My annual trek to the RWA National Conference is about more than reconnecting with friends–like my running buddy Laura Griffin–networking with other authors, and a chance to dress up. It's also about learning.
Sometimes one sentence can cause a major shift in your understanding of a topic. Which is why I try to attend as many of the RWA National Conference workshops as possible. Even if I feel pretty well versed in a topic, I usually learn something new, forge a deeper understanding of the subject, or have an epiphany about my story while listening to the speaker.
This year I attended a fair number of workshops and speeches, all of them excellent. With my trusty new iPad and Evernote, I took a lot of notes. Below are some of my favorite takeaways.
Keynote at the Kiss of Death annual general meeting (Brenda Novak)
- Innovation requires no special thought process. Creative people simply put their mind to the task of being creative.
- Our creativity suffers when we worry too much about what others will think.
Conflict (Debra Dixon)
- Push your characters to the breaking point, farther than they're willing to go. They must act against their best interests to achieve the goal. Leave them no other choice but to do the one thing they don't want to do.
- Every scene needs three reasons to be there or it's not working hard enough. One of those reasons should be to establish the character’s goal, motivation, or conflict.
Emotion: the Heart of the Novel (Brenda Novak)
- Active writing invokes emotion. To keep the reader in the action, start in the present and move forward in real time, using specific details and “showing” language.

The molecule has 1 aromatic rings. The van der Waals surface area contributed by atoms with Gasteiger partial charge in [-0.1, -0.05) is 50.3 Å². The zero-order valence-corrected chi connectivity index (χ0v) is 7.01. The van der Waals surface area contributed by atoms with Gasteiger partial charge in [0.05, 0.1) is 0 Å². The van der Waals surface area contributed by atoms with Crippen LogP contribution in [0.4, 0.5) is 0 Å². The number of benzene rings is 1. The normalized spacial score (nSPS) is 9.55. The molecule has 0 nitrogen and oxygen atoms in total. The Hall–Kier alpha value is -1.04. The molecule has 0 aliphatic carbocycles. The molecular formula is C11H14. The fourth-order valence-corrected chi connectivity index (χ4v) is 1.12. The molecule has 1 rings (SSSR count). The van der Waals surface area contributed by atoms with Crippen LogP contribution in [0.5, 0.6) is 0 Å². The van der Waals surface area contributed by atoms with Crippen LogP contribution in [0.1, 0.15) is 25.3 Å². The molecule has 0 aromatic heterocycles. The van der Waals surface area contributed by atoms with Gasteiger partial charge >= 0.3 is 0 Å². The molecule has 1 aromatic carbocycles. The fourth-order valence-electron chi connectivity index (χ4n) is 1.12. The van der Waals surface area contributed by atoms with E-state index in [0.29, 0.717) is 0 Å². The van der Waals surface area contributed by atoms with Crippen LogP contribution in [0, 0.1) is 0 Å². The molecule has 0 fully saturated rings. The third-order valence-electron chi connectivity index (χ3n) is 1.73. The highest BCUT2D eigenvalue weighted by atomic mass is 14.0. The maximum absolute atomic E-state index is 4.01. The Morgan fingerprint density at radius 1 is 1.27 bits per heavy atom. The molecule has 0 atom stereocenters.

- Types of writing ranked from least to most active: internal thought, then dialogue, then deep POV, subtext, action, metaphor.
- The reader needs conflict to really enjoy the happy ending, just like a close game in sports is more exciting than one team trouncing the other, even if the outcome is the same.
- The conflict has to grow and change if it’s not strong enough to carry the whole book.
How to Put the Thrill in Your Thrillers (James Rollins)
- High concept: the fewer words needed to describe book, the better (e.g. Jurassic Shark)
- The character’s goal should be something he has a personal stake in, even if it's a world threat.
- The hero has to take active steps toward that goal, not just avoiding the villain. Making choices, etc.
- Incorporate research so it doesn't feel like info dump. For example, have people argue about it, which feeds info and creates conflict.
Make 'em Cry, Make 'em Scream, Make 'em Laugh (Charlotte Carter, Debra Mullins, & Lori Wilde)
- For greater impact, put the character in a place where the emotion is unexpected (e.g. crying at an office party instead of a funeral).
Plotting via Motivation (Laurie Schnebly Campbell)
- A goal is term limited and concrete, tangible.
- Motivation is not term limited; it's a way of being. Motivation doesn't go away even when the goal is achieved.
Treasures, Artifacts, and Curses: Archaeology 101 for Writers (Rachel Grant and Mary Sullivan)
- Indiana Jones was not an archeologist; he was a looter. 😉
- 90% of archeologists work in the private sector (as opposed to academia).
Photo Credit: Copyright Laura Griffin. Used with permission.